JANUARY/FEBRUARY 1998 · VOLUME 19 · NUMBERS 1 & 2
B O O K N O T E S
Wall Street: How it Works and for Whom|
By Doug Henwood
New York: Verso, 1997
372 pp.; $25.00
MONEY AND FINANCIAL MARKETS MATTER. That is one of the central arguments of Doug Henwood's Wall Street, and the financial crisis now collapsing the economies of East Asia and dramatically altering the fortunes of more than 300 million people in Indonesia, Thailand, South Korea, Malaysia and the Philippines provides conclusive proof of the argument's validity. But while they matter enormously, Henwood charges, financial markets hardly deliver on their basic promise: allocating capital to socially desirable investments by searching for the most profitable outlets.
A simple fact illustrates the basic point: money poured into the stock market does not go into corporate investments in plant and machinery, except (sometimes) in the occasional new stock offering. Once GM has sold a share of stock, every subsequent swap involves only the transfer of money between stock buyer and seller -- the buyer is not giving any new money to GM to invest in new fuel efficiency technology, or anything else.
From 1952 to 1995, Henwood shows, nearly 90 percent of corporate investment was financed from internal assets -- and the stock market contributed a relatively small share of the financing of the remaining 10 percent. Those companies that need more outside financing -- primarily small and new businesses -- are generally unable to tap into the stock market, and must resort to banks instead.
"In sum," he writes, "big corporations, the ones with easy access to the public (non-bank) capital markets, have more money than they know what to do with; small ones, who invest most of what they earn, don't find a generous reception in the capital markets."
This is a simple insight, but one of extreme importance. It underlies Henwood's persuasive contention that financial markets do not contribute to social well-being.
That thesis is buttressed by a second contention: financial markets do not do a very good job of what they are most celebrated for accomplishing -- assigning proper value to corporate assets.
While financial theory (and Wall Street PR) is governed by variants of the "efficient market hypothesis" -- which holds that financial markets rationally and nearly instantaneously incorporate all available information into stock or currency prices, Henwood paints a much uglier picture. The markets are dominated by young kid traders playing with computers who tend to do what everyone else is doing. They make the same mistakes people make in psychological experiments on predictions: they tend to be overconfident, to extrapolate the past into the future and to give too much weight to new information.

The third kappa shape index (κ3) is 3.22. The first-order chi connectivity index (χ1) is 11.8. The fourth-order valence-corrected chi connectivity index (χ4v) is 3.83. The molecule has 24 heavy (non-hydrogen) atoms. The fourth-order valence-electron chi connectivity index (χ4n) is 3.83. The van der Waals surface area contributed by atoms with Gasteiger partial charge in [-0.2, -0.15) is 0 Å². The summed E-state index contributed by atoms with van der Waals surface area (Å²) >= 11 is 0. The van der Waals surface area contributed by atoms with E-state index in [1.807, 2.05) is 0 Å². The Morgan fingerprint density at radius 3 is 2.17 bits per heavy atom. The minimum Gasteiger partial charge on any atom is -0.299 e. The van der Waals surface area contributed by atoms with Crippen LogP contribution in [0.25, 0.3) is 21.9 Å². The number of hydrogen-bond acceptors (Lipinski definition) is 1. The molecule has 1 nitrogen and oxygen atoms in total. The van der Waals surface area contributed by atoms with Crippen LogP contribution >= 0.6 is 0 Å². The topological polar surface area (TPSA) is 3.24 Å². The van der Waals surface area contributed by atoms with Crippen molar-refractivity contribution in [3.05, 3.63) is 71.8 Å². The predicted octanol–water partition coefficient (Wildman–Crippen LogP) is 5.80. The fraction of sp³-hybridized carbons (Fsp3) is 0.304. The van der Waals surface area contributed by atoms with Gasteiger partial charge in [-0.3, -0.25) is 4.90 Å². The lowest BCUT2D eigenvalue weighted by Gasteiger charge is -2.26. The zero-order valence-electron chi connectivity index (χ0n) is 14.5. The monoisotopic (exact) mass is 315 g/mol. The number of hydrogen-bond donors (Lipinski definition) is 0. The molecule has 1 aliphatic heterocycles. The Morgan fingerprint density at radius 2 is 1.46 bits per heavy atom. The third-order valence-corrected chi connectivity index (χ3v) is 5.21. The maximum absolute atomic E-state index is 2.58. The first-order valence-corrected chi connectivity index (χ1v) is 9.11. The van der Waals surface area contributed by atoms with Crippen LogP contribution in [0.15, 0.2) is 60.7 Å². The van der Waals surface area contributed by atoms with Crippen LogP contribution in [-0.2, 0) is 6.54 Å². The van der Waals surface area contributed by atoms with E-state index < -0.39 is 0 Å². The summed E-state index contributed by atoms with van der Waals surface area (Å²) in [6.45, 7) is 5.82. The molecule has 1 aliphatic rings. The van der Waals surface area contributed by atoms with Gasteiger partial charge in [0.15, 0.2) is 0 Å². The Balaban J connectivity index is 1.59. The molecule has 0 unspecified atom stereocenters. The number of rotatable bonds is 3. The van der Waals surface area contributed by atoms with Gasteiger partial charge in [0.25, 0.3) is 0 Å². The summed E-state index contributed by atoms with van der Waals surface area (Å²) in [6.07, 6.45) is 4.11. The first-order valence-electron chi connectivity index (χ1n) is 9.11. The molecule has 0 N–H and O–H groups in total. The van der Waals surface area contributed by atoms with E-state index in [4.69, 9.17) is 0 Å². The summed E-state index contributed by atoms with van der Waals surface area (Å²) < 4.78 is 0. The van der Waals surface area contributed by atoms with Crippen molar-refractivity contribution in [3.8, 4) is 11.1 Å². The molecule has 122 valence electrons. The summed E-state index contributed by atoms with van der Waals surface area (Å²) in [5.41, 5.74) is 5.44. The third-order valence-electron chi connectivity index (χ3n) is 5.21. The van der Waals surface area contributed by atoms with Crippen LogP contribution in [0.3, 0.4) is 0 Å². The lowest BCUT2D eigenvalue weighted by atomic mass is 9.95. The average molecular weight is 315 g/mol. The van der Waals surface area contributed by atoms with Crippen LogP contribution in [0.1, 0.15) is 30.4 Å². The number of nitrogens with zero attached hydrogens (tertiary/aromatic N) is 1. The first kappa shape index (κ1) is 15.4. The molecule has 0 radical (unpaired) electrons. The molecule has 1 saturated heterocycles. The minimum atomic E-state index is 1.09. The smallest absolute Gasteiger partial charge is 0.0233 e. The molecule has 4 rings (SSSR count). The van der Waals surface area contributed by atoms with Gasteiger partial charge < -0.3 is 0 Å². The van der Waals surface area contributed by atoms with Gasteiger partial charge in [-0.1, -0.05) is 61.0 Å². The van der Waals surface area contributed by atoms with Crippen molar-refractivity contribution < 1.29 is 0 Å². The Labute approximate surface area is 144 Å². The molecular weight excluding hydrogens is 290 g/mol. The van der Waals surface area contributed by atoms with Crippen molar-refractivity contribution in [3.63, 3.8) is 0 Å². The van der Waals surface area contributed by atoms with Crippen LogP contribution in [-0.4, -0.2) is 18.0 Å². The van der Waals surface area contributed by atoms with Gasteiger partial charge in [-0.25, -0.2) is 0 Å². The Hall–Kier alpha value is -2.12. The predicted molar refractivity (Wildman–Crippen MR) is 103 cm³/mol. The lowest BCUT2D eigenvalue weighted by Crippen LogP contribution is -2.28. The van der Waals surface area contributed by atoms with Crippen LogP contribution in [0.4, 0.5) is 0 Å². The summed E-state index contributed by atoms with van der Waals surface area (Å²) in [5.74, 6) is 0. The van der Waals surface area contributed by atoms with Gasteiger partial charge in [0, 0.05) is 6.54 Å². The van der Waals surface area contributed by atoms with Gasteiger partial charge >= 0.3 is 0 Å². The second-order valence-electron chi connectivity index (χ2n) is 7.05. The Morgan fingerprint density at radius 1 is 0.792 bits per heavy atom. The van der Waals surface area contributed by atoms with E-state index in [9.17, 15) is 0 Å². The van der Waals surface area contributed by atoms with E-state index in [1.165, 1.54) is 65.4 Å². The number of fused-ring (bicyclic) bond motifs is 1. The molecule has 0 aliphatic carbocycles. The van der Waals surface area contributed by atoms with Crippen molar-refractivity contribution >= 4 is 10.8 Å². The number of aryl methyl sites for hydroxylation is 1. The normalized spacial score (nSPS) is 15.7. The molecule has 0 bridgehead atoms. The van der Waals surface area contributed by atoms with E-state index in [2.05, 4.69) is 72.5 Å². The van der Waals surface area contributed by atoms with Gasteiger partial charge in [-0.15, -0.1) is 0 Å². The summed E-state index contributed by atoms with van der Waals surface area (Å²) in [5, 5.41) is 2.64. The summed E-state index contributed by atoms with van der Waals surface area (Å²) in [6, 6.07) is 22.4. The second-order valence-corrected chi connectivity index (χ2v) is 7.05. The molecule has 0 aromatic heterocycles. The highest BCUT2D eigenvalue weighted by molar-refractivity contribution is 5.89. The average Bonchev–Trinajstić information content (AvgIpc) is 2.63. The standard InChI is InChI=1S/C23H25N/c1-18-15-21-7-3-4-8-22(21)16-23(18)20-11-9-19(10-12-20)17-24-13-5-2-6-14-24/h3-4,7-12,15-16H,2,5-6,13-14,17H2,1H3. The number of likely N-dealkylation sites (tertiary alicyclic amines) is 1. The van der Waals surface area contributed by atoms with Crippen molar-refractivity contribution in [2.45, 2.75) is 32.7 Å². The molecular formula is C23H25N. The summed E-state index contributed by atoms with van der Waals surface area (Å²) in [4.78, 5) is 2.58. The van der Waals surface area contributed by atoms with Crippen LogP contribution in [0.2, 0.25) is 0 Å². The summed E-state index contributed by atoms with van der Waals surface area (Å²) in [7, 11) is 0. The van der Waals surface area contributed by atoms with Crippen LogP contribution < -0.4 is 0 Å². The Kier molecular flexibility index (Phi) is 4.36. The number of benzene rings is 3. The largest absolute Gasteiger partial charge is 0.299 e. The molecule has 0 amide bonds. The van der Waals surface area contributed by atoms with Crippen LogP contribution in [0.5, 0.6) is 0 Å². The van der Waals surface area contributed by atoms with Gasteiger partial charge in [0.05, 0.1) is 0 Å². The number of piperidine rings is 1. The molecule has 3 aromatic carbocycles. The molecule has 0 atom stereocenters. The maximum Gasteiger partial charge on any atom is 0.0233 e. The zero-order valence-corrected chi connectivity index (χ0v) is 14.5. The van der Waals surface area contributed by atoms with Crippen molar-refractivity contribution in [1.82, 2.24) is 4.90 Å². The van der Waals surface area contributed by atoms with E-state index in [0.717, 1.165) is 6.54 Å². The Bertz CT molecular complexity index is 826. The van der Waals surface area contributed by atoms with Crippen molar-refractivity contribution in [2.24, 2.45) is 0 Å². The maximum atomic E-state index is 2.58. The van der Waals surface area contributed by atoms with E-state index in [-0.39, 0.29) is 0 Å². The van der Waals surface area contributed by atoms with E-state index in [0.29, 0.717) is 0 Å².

If there are any "rational" people who fail to succumb to these human infirmities, it doesn't much matter, because they still must try to anticipate what the other "irrational" people who affect the market are going to do.
On these matters, Henwood stands with John Maynard Keynes, who "argued that asset prices are powered by wild swings of temperament, the volatile judgments of an ignorant herd, and [that] these noisy signals guide real investment." He approving quotes Keynes' comment that the game is one of "the third degree where we devote our own intelligences to anticipating what average opinion expects the average opinion to be."
Unfortunately, there are serious consequences to market biases and incompetence. "The stock market isn't just about prices," Henwood writes, "it's about the control of whole corporations, which are bought and sold, combined and liquidated, often on purely financial considerations through the mechanisms of the stock exchange. So the judgments of an ignorant, greedy and excitable mob do have considerable real world effects."
The financial markets demand short-term returns, which puts pressure on corporate executives to slash costs -- and often jobs -- even at the expense of long-term corporate health. Mergers and acquisitions which cannot be justified in productive terms but yield immediate financial advantage to some section of the market are encouraged. And long-term investment is discouraged.
All of these problems have worsened in the last two decades, as the world of finance has gained increasing influence and power over corporate management. For Henwood, empowered shareholders are a bad thing -- they encourage all the worst tendencies of unfettered capitalism -- so he bemoans the growing assertiveness of institutional investors in recent years.
Henwood makes these arguments in a book often written in scathing and sarcastic tone. While the argument is seamless, the book is effectively divided into two parts: a discussion of how Wall Street works (at least in the domestic economy); and a review of theoretical literature that purports to explain Wall Street behavior and the role of finance. The first section should be of extraordinary value to those who want to gain insight into the "black box" of Wall Street activity. Parts of the second section, at least, may be overly theoretical for readers without some prior familiarity with the works discussed.
Wall Street concludes with a short "what should (not) be done" chapter that Henwood acknowledges is little more than an outline. But in a few pages he shreds the idea of social security privatization with plain common sense, mocks the pretensions of the socially responsible investment movement and even puts a damper on populist attacks on the Federal Reserve (which he supports but argues cannot ultimately succeed without a broader effort to restrain the power of financial capital).
As affirmative calls, he urges capital controls, taxing wealth and imposition of a financial transactions tax -- not on the political agenda of the moment, for sure, but well worth placing there.
-- Robert Weissman